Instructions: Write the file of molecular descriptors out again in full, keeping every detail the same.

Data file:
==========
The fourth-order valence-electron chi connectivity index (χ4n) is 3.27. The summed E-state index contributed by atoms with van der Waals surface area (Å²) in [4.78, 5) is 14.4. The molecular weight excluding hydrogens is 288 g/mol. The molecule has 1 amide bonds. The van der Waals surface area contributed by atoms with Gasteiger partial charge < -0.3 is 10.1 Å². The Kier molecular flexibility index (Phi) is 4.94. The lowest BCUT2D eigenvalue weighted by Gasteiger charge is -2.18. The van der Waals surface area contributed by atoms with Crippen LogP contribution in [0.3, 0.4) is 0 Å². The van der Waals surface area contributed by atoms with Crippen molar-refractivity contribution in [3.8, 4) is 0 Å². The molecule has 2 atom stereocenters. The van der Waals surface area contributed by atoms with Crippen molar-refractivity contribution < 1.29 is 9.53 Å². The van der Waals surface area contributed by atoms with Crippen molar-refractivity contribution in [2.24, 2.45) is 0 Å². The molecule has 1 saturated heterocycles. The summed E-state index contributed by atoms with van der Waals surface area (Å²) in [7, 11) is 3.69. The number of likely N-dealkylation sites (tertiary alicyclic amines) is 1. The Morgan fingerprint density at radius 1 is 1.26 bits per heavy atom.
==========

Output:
The fourth-order valence-electron chi connectivity index (χ4n) is 3.27. The summed E-state index contributed by atoms with van der Waals surface area (Å²) in [4.78, 5) is 14.4. The molecular weight excluding hydrogens is 288 g/mol. The molecule has 1 amide bonds. The van der Waals surface area contributed by atoms with Gasteiger partial charge < -0.3 is 10.1 Å². The Kier molecular flexibility index (Phi) is 4.94. The lowest BCUT2D eigenvalue weighted by Gasteiger charge is -2.18. The van der Waals surface area contributed by atoms with Crippen LogP contribution in [0.3, 0.4) is 0 Å². The van der Waals surface area contributed by atoms with Crippen molar-refractivity contribution in [3.8, 4) is 0 Å². The molecule has 2 atom stereocenters. The van der Waals surface area contributed by atoms with Crippen molar-refractivity contribution < 1.29 is 9.53 Å². The van der Waals surface area contributed by atoms with Crippen molar-refractivity contribution in [2.24, 2.45) is 0 Å². The molecule has 1 saturated heterocycles. The summed E-state index contributed by atoms with van der Waals surface area (Å²) in [7, 11) is 3.69. The number of likely N-dealkylation sites (tertiary alicyclic amines) is 1. The Morgan fingerprint density at radius 1 is 1.26 bits per heavy atom.